24 Feb, 16 | by Toby Hillman
Medical stereotypes are a well known, ranging from the hippy-esque GP, to the man-mountain of an orthopaedic surgeon, via the suave and sophisticated plastic surgeon. I’m not entirely sure what the stereotype of a chest physician is, but I would be grateful if you could let me know…
These stereotypes, and perceptions of who goes into which specialty are deep-seated, with some of the negative associations between specialty choice and types of doctor being identified early in medical studies, and seemingly perpetuated by senior staff. So what makes one choose a particular specialty? It might be something to do with the types of patients being cared for, the opportunities for research, the work patterns, the remuneration, intensity of on-call, or it may be influenced by our personality.
A study published online recently by the PMJ tried to examine the contribution of personality to specialty choice in doctors working in Sweden. The paper describes the results of a survey of Swedish medical graduates in 2013. The Big Five Inventory was used to quantify personality traits, method of entry into medical school was also recorded, along with a number of other questions about lifestyle, economic status, involvement in research and a basic enquiry about the need for mental health treatment within the past 12 months.
The results of the study seemed to confirm the stereotypes of different specialties to a certain degree, with surgeons being more likely to score highly on conscientiousness, and lower on agreeableness than other specialty groups, and psychiatrists being more open to new experiences than the other specialty groupings. Psychiatrists were also more likely to have required treatment for mental illness in the previous 12 months (57%) than their colleagues in other specialties (GP 42%, Hospital Service Specialties 26% and Surgeons, and Internal Medicine Specialists 25% each)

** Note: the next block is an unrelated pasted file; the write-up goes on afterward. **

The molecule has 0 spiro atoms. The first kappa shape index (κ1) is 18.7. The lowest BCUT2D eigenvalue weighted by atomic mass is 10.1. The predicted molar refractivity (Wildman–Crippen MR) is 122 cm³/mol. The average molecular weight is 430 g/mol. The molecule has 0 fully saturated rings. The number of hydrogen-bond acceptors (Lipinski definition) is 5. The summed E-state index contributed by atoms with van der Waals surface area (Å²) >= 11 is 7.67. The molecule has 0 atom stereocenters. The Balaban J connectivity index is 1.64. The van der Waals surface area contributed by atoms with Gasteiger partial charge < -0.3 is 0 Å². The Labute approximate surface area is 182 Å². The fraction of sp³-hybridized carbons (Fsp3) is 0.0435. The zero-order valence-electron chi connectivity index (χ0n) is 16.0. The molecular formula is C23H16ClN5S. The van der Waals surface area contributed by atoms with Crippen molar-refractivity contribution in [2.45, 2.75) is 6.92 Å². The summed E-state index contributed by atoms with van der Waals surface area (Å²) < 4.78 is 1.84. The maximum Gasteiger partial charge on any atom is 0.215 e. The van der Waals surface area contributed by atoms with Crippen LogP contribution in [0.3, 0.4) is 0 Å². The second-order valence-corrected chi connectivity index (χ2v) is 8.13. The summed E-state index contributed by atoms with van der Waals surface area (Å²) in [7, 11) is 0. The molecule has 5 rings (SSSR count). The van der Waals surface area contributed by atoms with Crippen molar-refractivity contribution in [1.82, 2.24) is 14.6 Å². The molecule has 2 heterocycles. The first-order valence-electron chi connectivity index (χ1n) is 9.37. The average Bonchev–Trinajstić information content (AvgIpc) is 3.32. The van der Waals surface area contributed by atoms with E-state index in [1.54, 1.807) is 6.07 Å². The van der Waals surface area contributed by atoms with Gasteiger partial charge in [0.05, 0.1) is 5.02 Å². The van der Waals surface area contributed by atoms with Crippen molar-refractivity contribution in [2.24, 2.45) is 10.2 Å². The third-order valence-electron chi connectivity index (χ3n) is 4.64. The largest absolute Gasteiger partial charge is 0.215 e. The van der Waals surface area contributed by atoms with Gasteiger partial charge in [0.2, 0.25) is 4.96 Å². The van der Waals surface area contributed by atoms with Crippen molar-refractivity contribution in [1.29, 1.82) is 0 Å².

The authors recognise that personality alone is not the sole reason for a choice of specialty, but that the differences in traits between the groups of specialists, suggests some role of personality in determining ultimate choice of career path. The authors considered the possibility of a reverse association between personality and specialty choice in that the culture of a specialists working environment may change the Doctors’ personality – leading to the observed differences. However, this seems less likely given the usual assumption that personality is fairly fundamental and fixed over a lifetime.
As I read the paper, I thought back to my own career choice – and why I followed the path taken. It is perhaps a little too personal to go into all of the reasoning behind my career choices here, but my career aspirations definitely changed over time. I left medical school with thoughts of being a Trauma and Orthopaedic Surgeon (for those who know me, this may come as a shock) and I then moved through a phase wishing to be an Emergency Physician, and ultimately chose Respiratory Medicine. At each point, there were multiple factors at play, but I certainly remember feeling more accepted in some student attachments and working environments than others. This feeling of being ‘adopted’ into firms whilst a student, and being allowed to ‘join’ the firm once I was a doctor, I think had more of an influence than I appreciated at the time.
I therefore wonder if choice of specialty isn’t an expression of pure agency on the part of the trainee, but in fact, the other way around. How much are students and junior colleagues ‘chosen’ by a specialty?
Lave and Wenger’s work on legitimate peripheral participation described how junior members of a community of practice become accepted and involved in the work of that community. My feeling is that perhaps this is at play within the hidden curriculum at medical school, and our own choices about career path may be more influenced by others choice to accept us wholeheartedly into a community, or merely tolerate our presence as a fleeting member of a workforce.
In this way, personality groupings are perpetuated within the medical profession, and our stereotypes continue to live on. If we are to facilitate the emergence of a truly diverse workforce that is happy and productive, we should not necessarily seek to eliminate these stereotypes, or encourage trainees to follow specific career paths simply based on how we interpret their personality. Instead we should explore with trainees what draws them to a particular field of practice, and help them to see past the ‘image’ of a specialty, and make perhaps a more informed choice, taking into account how they might fit in with a particular medical tribe.